Photograph by Gabe Meline
DREAM COME TRUE: It took 10 years, but George Altamura's vision is complete.
George Altamura revamps Napa's jewel
By Gabe Meline
There it stood, for over a decade, a symbol of the times. Once it housed laughter, furtive kisses in the back row, Friday-night family outings. And then, 10 years ago, it was shuttered. The closed Uptown Theatre, once a jewel of 1930s architecture then tragically boarded up with plywood, was a sad reminder of the death of Napa's once lively downtown nightlife.
It made George Altamura sad, too. When he bought the building from Santa Rosa theater mogul Dan Tocchini in 1999, the theater had been carved into four separate auditoriums, the heater didn't work, the projectors were in disrepair and attendance was down. His goal was ambitious: to restore the Uptown to its original glory, the way it was in Altamura's teenage years, when he'd show up to movies with a girl and never really watch the movie, if you catch his drift.
It took 10 years. But he's done it. Reopened this year as a live music venue, the beautifully restored Uptown Theatre stands now as Altamura's gift back to the city he loves, and something he proudly calls his life's greatest achievement. For the time, effort and cost put forth—he hasn't disclosed exactly how much—we are glad to honor Altamura with a 2010 Boho Award.
Even as a kid growing up in Buffalo, N.Y., Altamura used to draw the state of California in his school notebooks, dreaming of the West Coast. At 16, still in high school, he hitchhiked to Napa in a 1940 GMC panel truck, awed by the nightclubs, dancehalls and, yes, the Uptown, which he describes as "the magnet of the city." He longed to stay, but his mother called him back home to finish school.
As soon as he graduated, he was back in Napa, working for Julian Weilder's Rough Rider clothing factory on Soscol Avenue. He had nothing at first, sleeping in a neighborhood rabbit hutch and accepting sandwiches the girls at the factory would bring for him, feeling sorry for the charismatic newcomer. The year was 1949.
Fast-forward several decades, and Altamura, 79, is now one of the most prominent developers and downtown property owners in Napa. He acknowledges this hasn't always made him the most popular figure in town.
"They raise hell about me all the time," he stoically said earlier this year. "They say, 'He's got half the downtown empty because he wants those high rents.' They don't realize, I'd rent tomorrow morning for half of what it's worth to get 'em full, but nobody's looking to come in. There are no stores looking around to rent."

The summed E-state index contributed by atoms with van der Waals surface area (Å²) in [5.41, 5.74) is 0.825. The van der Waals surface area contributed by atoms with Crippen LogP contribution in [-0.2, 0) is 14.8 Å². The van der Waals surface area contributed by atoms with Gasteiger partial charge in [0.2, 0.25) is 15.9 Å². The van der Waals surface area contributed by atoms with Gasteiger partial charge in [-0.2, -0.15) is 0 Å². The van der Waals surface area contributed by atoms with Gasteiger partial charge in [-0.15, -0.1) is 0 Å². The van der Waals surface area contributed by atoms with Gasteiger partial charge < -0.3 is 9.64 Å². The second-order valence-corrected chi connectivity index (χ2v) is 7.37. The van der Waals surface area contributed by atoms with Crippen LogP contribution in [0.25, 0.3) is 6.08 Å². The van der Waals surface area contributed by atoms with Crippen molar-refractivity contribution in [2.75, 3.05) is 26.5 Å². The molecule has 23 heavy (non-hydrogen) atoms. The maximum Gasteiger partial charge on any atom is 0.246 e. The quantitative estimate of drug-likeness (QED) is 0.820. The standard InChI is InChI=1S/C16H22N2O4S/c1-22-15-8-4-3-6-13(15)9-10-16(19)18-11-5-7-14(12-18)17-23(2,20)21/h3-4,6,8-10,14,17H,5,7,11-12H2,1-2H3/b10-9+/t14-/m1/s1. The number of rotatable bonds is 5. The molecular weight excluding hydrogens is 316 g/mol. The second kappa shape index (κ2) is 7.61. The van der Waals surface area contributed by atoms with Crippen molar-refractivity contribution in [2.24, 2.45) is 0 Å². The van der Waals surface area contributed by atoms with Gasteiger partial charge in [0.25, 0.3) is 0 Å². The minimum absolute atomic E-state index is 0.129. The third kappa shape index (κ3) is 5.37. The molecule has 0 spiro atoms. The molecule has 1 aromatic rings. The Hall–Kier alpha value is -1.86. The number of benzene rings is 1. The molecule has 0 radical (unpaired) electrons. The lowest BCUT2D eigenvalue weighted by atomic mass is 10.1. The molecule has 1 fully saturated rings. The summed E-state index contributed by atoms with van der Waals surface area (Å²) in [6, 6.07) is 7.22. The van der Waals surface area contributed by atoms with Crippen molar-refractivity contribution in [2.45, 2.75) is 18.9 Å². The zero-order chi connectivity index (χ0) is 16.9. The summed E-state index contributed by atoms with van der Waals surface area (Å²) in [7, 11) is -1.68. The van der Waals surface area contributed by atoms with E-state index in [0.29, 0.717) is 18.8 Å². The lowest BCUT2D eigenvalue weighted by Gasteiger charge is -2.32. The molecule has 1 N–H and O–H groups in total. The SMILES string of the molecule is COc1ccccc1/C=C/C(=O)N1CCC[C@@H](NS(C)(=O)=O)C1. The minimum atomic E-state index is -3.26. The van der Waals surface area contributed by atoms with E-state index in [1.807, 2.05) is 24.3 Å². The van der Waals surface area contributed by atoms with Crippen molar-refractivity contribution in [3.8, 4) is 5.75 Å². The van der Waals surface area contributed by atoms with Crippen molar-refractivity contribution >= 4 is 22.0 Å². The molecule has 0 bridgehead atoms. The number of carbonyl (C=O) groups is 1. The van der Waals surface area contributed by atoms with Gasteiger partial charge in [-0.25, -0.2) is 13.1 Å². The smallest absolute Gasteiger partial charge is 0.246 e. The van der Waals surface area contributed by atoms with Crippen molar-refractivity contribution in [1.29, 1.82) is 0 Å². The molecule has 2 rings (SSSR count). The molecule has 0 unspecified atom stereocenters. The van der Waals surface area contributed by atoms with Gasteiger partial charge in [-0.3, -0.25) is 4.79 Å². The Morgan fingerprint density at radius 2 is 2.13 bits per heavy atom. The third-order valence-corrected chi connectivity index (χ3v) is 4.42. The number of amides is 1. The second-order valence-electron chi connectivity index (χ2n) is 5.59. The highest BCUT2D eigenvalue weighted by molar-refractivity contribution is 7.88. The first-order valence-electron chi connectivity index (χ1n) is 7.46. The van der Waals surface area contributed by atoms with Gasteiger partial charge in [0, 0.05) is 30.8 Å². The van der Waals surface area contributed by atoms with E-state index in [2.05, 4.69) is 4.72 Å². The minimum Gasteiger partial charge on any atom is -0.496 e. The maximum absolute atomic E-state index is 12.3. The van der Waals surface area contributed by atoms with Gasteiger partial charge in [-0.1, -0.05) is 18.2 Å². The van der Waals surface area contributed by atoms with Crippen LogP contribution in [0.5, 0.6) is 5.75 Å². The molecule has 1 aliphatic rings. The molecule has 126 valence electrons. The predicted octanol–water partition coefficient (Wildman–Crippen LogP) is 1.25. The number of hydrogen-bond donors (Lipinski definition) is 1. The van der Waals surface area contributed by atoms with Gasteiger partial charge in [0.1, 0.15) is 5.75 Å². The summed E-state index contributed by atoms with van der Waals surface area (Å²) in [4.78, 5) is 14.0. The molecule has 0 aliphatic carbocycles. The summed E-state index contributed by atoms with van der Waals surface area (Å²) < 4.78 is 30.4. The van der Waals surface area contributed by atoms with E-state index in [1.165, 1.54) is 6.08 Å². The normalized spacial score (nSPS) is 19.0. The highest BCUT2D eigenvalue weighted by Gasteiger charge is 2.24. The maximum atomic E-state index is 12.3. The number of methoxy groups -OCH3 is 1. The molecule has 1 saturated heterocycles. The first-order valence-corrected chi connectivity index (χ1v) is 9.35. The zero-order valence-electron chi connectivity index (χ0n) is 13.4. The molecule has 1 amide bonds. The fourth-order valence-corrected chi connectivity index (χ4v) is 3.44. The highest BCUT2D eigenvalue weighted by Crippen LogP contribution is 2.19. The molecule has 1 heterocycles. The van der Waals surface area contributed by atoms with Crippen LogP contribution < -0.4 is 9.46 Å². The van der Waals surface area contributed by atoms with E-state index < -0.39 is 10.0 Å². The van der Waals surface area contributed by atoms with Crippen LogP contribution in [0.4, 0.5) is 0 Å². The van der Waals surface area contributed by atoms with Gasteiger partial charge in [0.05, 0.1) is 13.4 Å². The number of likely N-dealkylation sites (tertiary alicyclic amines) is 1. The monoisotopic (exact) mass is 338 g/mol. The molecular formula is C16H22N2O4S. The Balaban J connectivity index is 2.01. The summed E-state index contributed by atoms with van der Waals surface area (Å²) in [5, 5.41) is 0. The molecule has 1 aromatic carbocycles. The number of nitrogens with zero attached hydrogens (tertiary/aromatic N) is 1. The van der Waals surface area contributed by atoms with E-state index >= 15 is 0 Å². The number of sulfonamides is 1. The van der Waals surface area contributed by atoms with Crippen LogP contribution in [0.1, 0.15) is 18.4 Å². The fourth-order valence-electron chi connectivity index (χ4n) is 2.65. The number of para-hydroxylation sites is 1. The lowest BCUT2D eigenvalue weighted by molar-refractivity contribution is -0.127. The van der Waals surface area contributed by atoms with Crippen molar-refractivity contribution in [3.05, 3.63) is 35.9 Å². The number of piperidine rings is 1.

Yet one thing his naysayers concede is that even in such a sour economy, Altamura took the chance on reopening the Uptown, and beautifully so. On the night of the grand reopening, under the relit vertical neon sign and the shimmering marquee outside, no one could argue that Altamura hadn't pulled off a modern miracle.
Inside, the ceiling mural that was once covered up by blue latex paint had been painstakingly restored to its original form. The lighting fixtures were custom-made to match the exact original fixtures discerned from an old photo that someone unearthed during the renovation. The walls were recovered, the lobby repainted and the seats custom-ordered to match the art deco Egyptian décor. It was just like walking in on opening night—in 1937, the year the theater originally opened.
Under the management of the able-minded Sheila Groves-Tracey, who for 15 years booked the Mystic Theatre in Petaluma, the Uptown has already brought in big names to the valley, including Merle Haggard, Lyle Lovett and Lucinda Williams. B. B. King is coming next month. For a town that just 10 years ago had fallen virtually silent to live music, the Uptown isn't just a sentimentalist's dream come true; it's a valuable cultural gift from the normally business-conscious Altamura, even as the lingering recession has cut into concert ticket sales nationwide.
"It's a big risk," Altamura admits. "I know that. But you can't think that way. When I first came to Napa, I had a feeling for the town. Other people have that same feeling for this theater. Every place I go, people stop me and say, 'George, what you're doing with the Uptown, I'm just so happy.' All the people that badmouthed me, now they're saying better things."
The Uptown Theatre, 1350 Third St., Napa. 707.259.0123.
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